Building schools in Nicaragua
Education is free in Nicaragua and if there is a school, the government will provide the teachers. But try building a proper school in a remote jungle village a 10-hour boat trip up river. Such a challenge no longer daunts the Samenscholen Foundation, which builds a new school every year.
In 2011 the ‘Samenscholen Foundation’ built a small school in the remote village of El Naranjal. The previous year the foundation built a primary school in the city of Puerto Cabezas. And preparations are well underway for the 2012 project, a regional school for children with disabilities who are cared for by the local organization Los Pipitos. The ‘Samenscholen Foundation’ was set up by sociologist Kristel de Krijger. As part of her studies, she lived for some time on the east coast of Nicaragua. She fell in love with the country and its people. In 2007 this region was devastated by hurricane Felix. “World news suddenly became very personal. Everyone I knew in Nicaragua was affected. The family where I lived was ok, but their home had been destroyed. Dead bodies were washed ashore on the beach for days on end. It was terrible.”
De Krijger decided to get involved by building schools. In this way she could offer children in the affected area the prospect of a better future. Since then she has devoted a large part of her life to the foundation. With her persuasive enthusiasm she has been able to mobilize an ever-expanding team of volunteers over the past few years. Treasury and finance consultant Judith Wissink was persuaded by De Krijger to become the foundation’s treasurer.
Wissink professionalized the bookkeeping and cash management and made sure that the foundation had access to information about income and expenditure flows at all times. And that is no luxury, because serious amounts of money are involved. Building a school costs around EUR 100,000. Wissink also developed a method of keeping tabs on expenses locally in Nicaragua, something that saves the team weeks of checking and calculating. “Compared with what we do at Zanders it’s all quite straightforward. But it’s wonderful to see how with something relatively simple you can make a major contribution. You’re helping people. With a little time and knowledge you can add a lot of value. That’s very gratifying. And you’re working with wonderful people, which is just as important.”
Made to measure
Building schools is unlikely to be routine. “Every school is different”, explains Wissink. De Krijger adds: “You can’t make a template. The environment varies and so do the requirements. In the jungle you can’t use the same materials that you would in a city, such as bricks and concrete. In the jungle the main resource is wood so our jungle school is made of wood cut to our specifications. Additionally, we plant a new tree for every tree we cut down.”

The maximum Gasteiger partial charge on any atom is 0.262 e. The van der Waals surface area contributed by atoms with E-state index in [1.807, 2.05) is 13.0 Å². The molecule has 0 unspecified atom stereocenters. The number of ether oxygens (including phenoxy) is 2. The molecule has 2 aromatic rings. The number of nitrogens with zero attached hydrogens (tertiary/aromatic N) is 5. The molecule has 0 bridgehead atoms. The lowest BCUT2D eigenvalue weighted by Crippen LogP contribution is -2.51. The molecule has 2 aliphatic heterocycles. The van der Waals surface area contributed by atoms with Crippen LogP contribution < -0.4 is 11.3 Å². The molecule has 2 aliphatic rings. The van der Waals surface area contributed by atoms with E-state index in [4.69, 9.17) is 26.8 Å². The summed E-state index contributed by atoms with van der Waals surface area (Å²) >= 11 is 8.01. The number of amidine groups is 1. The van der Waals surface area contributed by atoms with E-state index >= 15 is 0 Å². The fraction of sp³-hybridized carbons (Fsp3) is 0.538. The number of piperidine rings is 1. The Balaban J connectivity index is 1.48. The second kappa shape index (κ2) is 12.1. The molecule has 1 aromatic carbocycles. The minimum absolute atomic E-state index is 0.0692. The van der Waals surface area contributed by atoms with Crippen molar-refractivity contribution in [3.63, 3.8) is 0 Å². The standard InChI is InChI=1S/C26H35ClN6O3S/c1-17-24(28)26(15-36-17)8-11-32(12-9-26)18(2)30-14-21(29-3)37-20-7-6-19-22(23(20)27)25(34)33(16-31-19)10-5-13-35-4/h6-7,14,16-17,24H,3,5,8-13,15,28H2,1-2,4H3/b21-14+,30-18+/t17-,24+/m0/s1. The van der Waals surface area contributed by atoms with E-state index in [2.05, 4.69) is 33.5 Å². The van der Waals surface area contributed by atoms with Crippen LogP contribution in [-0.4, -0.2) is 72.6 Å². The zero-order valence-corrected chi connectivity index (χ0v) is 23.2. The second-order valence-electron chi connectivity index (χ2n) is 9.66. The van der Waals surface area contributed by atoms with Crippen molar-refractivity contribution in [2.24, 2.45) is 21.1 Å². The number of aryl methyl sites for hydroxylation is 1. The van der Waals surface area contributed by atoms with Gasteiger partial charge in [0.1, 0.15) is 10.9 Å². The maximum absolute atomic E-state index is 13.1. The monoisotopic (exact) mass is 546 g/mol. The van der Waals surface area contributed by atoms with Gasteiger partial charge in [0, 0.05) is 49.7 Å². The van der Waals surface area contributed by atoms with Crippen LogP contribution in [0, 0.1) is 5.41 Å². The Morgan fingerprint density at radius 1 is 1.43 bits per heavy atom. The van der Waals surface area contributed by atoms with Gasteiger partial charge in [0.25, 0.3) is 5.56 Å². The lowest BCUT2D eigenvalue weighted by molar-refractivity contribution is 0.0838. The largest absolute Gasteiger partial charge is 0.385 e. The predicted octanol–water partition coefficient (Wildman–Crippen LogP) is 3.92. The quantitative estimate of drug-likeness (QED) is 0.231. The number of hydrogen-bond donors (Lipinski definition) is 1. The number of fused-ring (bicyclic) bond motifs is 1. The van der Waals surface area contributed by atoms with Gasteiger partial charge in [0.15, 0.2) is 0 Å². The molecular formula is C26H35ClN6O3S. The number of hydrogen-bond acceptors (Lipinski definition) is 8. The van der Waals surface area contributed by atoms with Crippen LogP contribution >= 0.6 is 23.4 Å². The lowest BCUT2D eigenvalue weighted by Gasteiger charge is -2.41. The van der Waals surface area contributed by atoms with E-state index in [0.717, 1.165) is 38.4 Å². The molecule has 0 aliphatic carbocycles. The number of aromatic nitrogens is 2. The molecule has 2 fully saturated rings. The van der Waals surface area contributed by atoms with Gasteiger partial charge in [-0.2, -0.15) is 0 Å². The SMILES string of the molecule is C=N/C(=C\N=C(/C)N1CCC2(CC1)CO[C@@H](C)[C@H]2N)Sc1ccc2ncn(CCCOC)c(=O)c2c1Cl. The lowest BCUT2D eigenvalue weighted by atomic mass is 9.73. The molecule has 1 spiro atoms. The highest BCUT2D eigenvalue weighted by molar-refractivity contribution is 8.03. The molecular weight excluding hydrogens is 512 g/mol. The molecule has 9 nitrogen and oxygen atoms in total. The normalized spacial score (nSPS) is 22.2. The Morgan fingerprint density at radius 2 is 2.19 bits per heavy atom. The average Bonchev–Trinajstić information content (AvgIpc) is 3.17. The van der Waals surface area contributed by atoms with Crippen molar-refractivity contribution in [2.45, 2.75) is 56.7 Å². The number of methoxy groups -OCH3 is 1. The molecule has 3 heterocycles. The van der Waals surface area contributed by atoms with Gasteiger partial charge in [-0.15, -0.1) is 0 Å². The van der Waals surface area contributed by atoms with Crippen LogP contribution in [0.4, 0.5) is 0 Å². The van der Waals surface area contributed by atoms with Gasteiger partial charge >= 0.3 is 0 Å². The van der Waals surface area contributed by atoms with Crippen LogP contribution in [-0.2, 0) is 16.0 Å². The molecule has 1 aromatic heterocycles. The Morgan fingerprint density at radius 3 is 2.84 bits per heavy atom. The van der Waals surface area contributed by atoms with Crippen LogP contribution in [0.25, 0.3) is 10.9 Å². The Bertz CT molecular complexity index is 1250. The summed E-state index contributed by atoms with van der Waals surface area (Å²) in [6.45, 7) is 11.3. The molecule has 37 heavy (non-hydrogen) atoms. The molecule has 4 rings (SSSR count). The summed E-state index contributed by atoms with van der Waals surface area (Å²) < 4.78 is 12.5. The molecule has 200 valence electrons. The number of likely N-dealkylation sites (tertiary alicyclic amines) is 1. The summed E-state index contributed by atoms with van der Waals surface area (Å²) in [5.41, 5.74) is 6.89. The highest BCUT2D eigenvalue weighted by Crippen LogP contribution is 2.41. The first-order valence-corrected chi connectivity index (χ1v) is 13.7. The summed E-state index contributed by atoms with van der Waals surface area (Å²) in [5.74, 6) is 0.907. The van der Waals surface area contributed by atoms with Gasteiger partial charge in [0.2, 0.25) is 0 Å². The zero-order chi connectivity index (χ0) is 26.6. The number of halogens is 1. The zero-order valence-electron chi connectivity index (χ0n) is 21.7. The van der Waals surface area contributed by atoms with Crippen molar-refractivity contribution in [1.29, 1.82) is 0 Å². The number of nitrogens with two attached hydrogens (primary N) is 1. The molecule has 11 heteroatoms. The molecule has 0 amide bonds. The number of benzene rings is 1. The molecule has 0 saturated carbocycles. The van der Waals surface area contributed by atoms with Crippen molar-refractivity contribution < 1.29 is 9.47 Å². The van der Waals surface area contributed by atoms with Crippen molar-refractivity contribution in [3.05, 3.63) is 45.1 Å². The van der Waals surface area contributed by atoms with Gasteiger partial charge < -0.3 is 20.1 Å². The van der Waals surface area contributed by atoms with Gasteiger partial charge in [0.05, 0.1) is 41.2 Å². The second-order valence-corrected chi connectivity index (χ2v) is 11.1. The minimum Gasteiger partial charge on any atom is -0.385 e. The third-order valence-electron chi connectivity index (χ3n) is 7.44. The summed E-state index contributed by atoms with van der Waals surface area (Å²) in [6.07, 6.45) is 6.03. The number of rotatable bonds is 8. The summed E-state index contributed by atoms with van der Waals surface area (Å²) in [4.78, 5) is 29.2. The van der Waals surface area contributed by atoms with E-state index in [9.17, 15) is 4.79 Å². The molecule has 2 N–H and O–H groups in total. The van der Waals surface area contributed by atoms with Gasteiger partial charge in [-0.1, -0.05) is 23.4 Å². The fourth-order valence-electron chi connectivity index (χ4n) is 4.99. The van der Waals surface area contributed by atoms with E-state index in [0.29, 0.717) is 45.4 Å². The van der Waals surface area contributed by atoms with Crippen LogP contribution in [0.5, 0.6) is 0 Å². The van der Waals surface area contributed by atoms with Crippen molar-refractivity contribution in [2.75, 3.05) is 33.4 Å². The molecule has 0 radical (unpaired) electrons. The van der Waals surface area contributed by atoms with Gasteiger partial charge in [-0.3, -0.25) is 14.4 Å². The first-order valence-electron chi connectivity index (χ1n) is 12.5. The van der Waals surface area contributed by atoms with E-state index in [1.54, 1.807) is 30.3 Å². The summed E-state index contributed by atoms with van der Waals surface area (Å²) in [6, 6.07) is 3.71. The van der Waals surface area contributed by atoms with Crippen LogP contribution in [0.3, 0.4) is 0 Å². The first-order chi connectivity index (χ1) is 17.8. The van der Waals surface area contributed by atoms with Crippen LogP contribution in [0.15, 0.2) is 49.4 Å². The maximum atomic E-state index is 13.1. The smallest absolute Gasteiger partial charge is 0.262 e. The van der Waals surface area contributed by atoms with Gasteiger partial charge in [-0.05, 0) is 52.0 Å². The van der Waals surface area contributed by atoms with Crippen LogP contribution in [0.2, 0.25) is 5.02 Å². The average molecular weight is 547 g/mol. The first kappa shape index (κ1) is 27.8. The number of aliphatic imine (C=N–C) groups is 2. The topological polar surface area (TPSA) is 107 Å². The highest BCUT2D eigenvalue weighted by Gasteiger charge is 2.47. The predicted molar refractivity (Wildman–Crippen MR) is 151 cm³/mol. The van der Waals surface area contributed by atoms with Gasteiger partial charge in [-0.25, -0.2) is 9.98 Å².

The ‘Samenscholen Foundation’ does not do all the work. Local people have to help with the carpentry and bricklaying. “Many people doubted that we could motivate and involve the local people. But the opposite is true. We get a huge amount of cooperation. Perhaps because we do our best not just to build, but also to transfer knowledge and pass on tricks of the trade, such as how to make a building storm-proof by reinforcing it with wind braces, or how to protect a home by painting it at regular intervals. The Dutch people who help us do the building work have years of experience in the construction industry, and they also have a wonderful time. Not least because they’re forced to go back to the essence of their trade.”
Building together, helping out, thinking ahead Building schools is teamwork.
That is why the ‘Samenscholen Foundation’ needs support. If you are looking for a way to turn the principle of corporate social responsibility into practice, or are trying to formulate a special company objective for 2012, then why not consider the ‘Samenscholen Foundation’. Wissink says: “A school costs around EUR 100,000 to build. So we need financial support. But what we also need at least as much is knowledge and experience. We welcome people with specific skills who want to put their time into this project or help us out in other ways.” If you want to join the ‘Samenscholen Foundation’ in making a lasting contribution to the future of young children in Nicaragua, then please contact the director, Kristel de Krijger, on +31 6 5106 1167 or send an email to firstname.lastname@example.org.
De Krijger suffered many sleepless nights during the preparations for the first school. By now the new projects are tackled with almost military precision. Everything is drawn, worked out and modeled. For instance, architecture students drew the jungle village school in the previous project. The same group of students, now graduated, drew the regional school for children with disabilities which will be built in 2012. Engineers analyzed all the constructions. Once the scaffolding has been put up, the construction team gets on the plane to Nicaragua. Wissink says: “All volunteers pay their own tickets. They do this because they want to.” These days the focus of the projects is wider than just building. The next project also includes physiotherapists and occupational therapists who will transfer their knowledge, for instance.”
Inevitably, some close ties develop. The foundation’s full-time Dutch carpenter met the love of his life in Nicaragua and has now settled there. He acts as the foundation’s local representative. De Krijger herself still gets deep satisfaction from her project. “You create a bond with all these people. When we left this year, lots of people seeing us off on the river bank had tears in their eyes. They knew we had to go back to our families. ‘But’, they said, ‘don’t forget you now have a big new family here.’ Try to keep dry-eyed when people tell you that.”
For more information about the 'Samenscholen Foundation', please visit www.stichtingsamenscholen.org